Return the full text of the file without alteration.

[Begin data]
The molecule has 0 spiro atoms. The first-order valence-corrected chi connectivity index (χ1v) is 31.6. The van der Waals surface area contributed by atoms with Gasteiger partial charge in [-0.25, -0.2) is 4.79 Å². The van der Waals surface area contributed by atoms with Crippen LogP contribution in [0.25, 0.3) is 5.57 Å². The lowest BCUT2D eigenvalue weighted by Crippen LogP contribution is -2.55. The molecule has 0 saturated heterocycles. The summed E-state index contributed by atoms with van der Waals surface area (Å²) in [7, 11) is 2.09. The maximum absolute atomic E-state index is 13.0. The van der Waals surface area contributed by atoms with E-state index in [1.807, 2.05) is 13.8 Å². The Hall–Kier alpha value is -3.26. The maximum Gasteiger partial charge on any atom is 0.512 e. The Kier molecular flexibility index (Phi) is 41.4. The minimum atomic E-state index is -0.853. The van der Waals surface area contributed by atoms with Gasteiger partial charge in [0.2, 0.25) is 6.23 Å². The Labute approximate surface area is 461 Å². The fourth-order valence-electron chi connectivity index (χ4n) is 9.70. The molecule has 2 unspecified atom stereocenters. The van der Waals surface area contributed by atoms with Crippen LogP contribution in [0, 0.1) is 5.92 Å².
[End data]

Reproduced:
The molecule has 0 spiro atoms. The first-order valence-corrected chi connectivity index (χ1v) is 31.6. The van der Waals surface area contributed by atoms with Gasteiger partial charge in [-0.25, -0.2) is 4.79 Å². The van der Waals surface area contributed by atoms with Crippen LogP contribution in [0.25, 0.3) is 5.57 Å². The lowest BCUT2D eigenvalue weighted by Crippen LogP contribution is -2.55. The molecule has 0 saturated heterocycles. The summed E-state index contributed by atoms with van der Waals surface area (Å²) in [7, 11) is 2.09. The maximum absolute atomic E-state index is 13.0. The van der Waals surface area contributed by atoms with E-state index in [1.807, 2.05) is 13.8 Å². The Hall–Kier alpha value is -3.26. The maximum Gasteiger partial charge on any atom is 0.512 e. The Kier molecular flexibility index (Phi) is 41.4. The minimum atomic E-state index is -0.853. The van der Waals surface area contributed by atoms with Gasteiger partial charge in [0.2, 0.25) is 6.23 Å². The Labute approximate surface area is 461 Å². The fourth-order valence-electron chi connectivity index (χ4n) is 9.70. The molecule has 2 unspecified atom stereocenters. The van der Waals surface area contributed by atoms with Crippen LogP contribution in [0, 0.1) is 5.92 Å².